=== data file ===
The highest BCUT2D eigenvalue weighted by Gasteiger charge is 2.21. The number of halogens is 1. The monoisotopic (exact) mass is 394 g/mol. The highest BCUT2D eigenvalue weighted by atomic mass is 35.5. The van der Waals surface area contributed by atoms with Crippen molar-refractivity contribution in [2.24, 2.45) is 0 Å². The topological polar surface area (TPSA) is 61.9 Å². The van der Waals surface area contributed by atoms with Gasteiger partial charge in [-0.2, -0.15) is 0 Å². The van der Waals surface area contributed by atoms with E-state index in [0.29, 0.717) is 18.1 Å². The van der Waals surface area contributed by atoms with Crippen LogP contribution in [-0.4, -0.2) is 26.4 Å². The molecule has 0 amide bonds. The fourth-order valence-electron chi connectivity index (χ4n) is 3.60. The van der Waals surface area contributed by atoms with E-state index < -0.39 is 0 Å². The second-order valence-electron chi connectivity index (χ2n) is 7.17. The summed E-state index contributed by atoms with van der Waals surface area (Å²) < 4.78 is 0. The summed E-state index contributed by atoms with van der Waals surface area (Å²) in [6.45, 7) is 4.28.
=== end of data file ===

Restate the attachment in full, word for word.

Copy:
The highest BCUT2D eigenvalue weighted by Gasteiger charge is 2.21. The number of halogens is 1. The monoisotopic (exact) mass is 394 g/mol. The highest BCUT2D eigenvalue weighted by atomic mass is 35.5. The van der Waals surface area contributed by atoms with Crippen molar-refractivity contribution in [2.24, 2.45) is 0 Å². The topological polar surface area (TPSA) is 61.9 Å². The van der Waals surface area contributed by atoms with Gasteiger partial charge in [-0.2, -0.15) is 0 Å². The van der Waals surface area contributed by atoms with E-state index in [0.29, 0.717) is 18.1 Å². The van der Waals surface area contributed by atoms with Crippen LogP contribution in [-0.4, -0.2) is 26.4 Å². The molecule has 0 amide bonds. The fourth-order valence-electron chi connectivity index (χ4n) is 3.60. The van der Waals surface area contributed by atoms with E-state index < -0.39 is 0 Å². The second-order valence-electron chi connectivity index (χ2n) is 7.17. The summed E-state index contributed by atoms with van der Waals surface area (Å²) < 4.78 is 0. The summed E-state index contributed by atoms with van der Waals surface area (Å²) in [6.45, 7) is 4.28.